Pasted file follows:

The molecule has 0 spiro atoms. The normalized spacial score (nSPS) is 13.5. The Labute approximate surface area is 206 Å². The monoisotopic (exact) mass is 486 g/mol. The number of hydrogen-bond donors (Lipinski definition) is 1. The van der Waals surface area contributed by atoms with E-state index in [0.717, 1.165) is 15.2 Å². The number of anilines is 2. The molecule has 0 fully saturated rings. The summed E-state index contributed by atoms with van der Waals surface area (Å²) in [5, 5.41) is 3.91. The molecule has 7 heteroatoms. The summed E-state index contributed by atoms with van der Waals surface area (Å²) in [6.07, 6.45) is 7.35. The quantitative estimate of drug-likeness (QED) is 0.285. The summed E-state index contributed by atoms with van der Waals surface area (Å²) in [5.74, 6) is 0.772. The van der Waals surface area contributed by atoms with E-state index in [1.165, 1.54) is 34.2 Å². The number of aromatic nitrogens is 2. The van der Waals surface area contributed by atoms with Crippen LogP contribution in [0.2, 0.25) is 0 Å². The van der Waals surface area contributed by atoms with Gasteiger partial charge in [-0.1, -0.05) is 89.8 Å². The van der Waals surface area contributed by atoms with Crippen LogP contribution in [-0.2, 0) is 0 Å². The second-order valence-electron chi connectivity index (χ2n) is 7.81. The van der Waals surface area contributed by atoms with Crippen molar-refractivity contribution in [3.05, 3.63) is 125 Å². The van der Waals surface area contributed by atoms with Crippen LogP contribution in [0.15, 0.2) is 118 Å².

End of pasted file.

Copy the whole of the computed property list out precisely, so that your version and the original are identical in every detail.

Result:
The molecule has 0 spiro atoms. The normalized spacial score (nSPS) is 13.5. The Labute approximate surface area is 206 Å². The monoisotopic (exact) mass is 486 g/mol. The number of hydrogen-bond donors (Lipinski definition) is 1. The van der Waals surface area contributed by atoms with E-state index in [0.717, 1.165) is 15.2 Å². The number of anilines is 2. The molecule has 0 fully saturated rings. The summed E-state index contributed by atoms with van der Waals surface area (Å²) in [5, 5.41) is 3.91. The molecule has 7 heteroatoms. The summed E-state index contributed by atoms with van der Waals surface area (Å²) in [6.07, 6.45) is 7.35. The quantitative estimate of drug-likeness (QED) is 0.285. The summed E-state index contributed by atoms with van der Waals surface area (Å²) in [5.74, 6) is 0.772. The van der Waals surface area contributed by atoms with E-state index in [1.165, 1.54) is 34.2 Å². The number of aromatic nitrogens is 2. The van der Waals surface area contributed by atoms with Crippen LogP contribution in [0.2, 0.25) is 0 Å². The van der Waals surface area contributed by atoms with Gasteiger partial charge in [-0.1, -0.05) is 89.8 Å². The van der Waals surface area contributed by atoms with Crippen LogP contribution in [-0.2, 0) is 0 Å². The second-order valence-electron chi connectivity index (χ2n) is 7.81. The van der Waals surface area contributed by atoms with Crippen molar-refractivity contribution in [3.05, 3.63) is 125 Å². The van der Waals surface area contributed by atoms with Crippen LogP contribution in [0.15, 0.2) is 118 Å².